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Off-piste skiing tips

Using the snow and terrain

When confronted by the deeper powder, it is a good idea to have an idea of the type of snow as well as, of course, the avalanche risk. If you are off-piste, never go alone, and always carry a transceiver and a shovel.  For more details about avalanche equipment and dangers, click here.

The Snow

When the powder is light and dry, it is relatively easy to move your feet and skis and also to build up speed. This can have a strange effect on your balance at first, but it is the easiest type of powder to learn in. If you get two or more feet of the light and dry it becomes a little more complicated.

A heavier snow pack is more work and requires the skier to commit to a greater degree when entering the turn. Speed becomes even more important as the resistance is much greater than in the light snow. These conditions are more difficult for learning -- but once mastered, you can ski any type of deep-snow.

Note that after fresh snow and winds, light snow collects in hollows, leaving ridges bare and hard. Read the terrain and the surface texture of the snow before throwing yourself headlong into the big white.

The Moves

Use the shape of your turn, combined with knowledge of the snow layer and pitch of terrain to control your speed of descent. To do this you would extend your legs out to the side as you steer your skis into the fall line and then sink your tails as you turn out of the fall line. You don't always have to lean back to weight the tails; you can simply lift your toes. Extend the arc until you are ready for your next turn.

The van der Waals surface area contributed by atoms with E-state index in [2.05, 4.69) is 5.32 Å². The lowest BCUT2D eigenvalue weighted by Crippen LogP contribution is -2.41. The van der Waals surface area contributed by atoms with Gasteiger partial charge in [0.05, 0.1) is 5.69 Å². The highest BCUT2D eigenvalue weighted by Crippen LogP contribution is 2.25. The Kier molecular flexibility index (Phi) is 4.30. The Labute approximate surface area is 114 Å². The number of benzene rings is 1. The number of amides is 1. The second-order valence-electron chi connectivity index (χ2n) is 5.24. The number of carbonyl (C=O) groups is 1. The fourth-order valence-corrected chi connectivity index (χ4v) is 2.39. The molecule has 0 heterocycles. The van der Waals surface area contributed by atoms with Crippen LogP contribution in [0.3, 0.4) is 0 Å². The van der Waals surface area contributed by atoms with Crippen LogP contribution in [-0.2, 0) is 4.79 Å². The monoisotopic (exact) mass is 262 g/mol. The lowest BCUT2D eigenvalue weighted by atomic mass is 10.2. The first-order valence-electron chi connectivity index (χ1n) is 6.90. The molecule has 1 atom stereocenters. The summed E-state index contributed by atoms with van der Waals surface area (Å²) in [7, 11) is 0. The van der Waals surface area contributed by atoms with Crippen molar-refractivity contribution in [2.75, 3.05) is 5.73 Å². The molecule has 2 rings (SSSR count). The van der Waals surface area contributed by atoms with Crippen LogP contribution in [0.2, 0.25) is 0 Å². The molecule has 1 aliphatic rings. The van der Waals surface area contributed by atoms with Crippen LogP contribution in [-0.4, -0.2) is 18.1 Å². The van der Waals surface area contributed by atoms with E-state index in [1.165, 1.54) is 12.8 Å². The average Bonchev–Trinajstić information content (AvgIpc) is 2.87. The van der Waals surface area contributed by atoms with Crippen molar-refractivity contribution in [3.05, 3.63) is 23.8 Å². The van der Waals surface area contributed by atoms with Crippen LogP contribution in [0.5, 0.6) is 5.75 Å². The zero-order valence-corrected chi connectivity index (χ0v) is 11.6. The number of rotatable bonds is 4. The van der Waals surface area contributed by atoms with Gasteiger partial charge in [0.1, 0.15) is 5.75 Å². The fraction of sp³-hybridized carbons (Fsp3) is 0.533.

As you build up speed and experience, you can start to approach the powder field as the ultimate play area. Expert Skiers flow down the slope without interruption at almost terminal velocity - dodging trees, jumping rocks and playing with variations in terrain and snow.

The Gear

Today's powder skis allow the skier to plane more easily, so we don't have as much resistance from the snow. This makes steering easier, and you can go a lot faster. As ski manufacturers build-in more side cut, skiers are able to get more energy out of them which makes up for the extra weight. The added surface area of the skis also makes for better landings after big air.

More ski tips and advice: All-terrain skiing | Carving | Bumps | Freeride skiing | Short Turns | Steeps | Pole Planting | Clinics and Courses | All ski tips and advice

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